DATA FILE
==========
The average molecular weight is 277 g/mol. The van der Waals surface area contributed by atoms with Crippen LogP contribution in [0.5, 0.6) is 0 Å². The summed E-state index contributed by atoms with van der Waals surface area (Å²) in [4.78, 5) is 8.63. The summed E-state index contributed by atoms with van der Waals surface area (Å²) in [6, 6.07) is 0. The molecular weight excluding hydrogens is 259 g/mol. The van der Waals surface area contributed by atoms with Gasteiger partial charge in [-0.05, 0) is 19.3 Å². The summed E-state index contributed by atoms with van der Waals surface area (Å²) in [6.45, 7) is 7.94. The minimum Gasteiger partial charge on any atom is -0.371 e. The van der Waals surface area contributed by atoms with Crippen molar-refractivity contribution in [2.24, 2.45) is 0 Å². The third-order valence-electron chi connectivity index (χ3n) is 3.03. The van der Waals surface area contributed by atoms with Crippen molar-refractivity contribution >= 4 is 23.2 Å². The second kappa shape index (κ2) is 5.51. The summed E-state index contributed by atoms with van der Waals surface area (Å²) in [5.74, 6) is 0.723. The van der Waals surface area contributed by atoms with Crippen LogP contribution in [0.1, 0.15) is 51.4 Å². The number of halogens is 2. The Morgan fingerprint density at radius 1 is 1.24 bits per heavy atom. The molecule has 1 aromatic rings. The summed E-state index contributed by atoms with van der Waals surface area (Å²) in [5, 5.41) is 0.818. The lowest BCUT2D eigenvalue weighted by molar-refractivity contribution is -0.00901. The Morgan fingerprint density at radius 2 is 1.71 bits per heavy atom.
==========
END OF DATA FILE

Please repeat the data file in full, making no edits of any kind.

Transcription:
The average molecular weight is 277 g/mol. The van der Waals surface area contributed by atoms with Crippen LogP contribution in [0.5, 0.6) is 0 Å². The summed E-state index contributed by atoms with van der Waals surface area (Å²) in [4.78, 5) is 8.63. The summed E-state index contributed by atoms with van der Waals surface area (Å²) in [6, 6.07) is 0. The molecular weight excluding hydrogens is 259 g/mol. The van der Waals surface area contributed by atoms with Gasteiger partial charge in [-0.05, 0) is 19.3 Å². The summed E-state index contributed by atoms with van der Waals surface area (Å²) in [6.45, 7) is 7.94. The minimum Gasteiger partial charge on any atom is -0.371 e. The van der Waals surface area contributed by atoms with Crippen molar-refractivity contribution in [2.24, 2.45) is 0 Å². The third-order valence-electron chi connectivity index (χ3n) is 3.03. The van der Waals surface area contributed by atoms with Crippen molar-refractivity contribution >= 4 is 23.2 Å². The second kappa shape index (κ2) is 5.51. The summed E-state index contributed by atoms with van der Waals surface area (Å²) in [5.74, 6) is 0.723. The van der Waals surface area contributed by atoms with Crippen LogP contribution in [0.1, 0.15) is 51.4 Å². The number of halogens is 2. The Morgan fingerprint density at radius 1 is 1.24 bits per heavy atom. The molecule has 1 aromatic rings. The summed E-state index contributed by atoms with van der Waals surface area (Å²) in [5, 5.41) is 0.818. The lowest BCUT2D eigenvalue weighted by molar-refractivity contribution is -0.00901. The Morgan fingerprint density at radius 2 is 1.71 bits per heavy atom.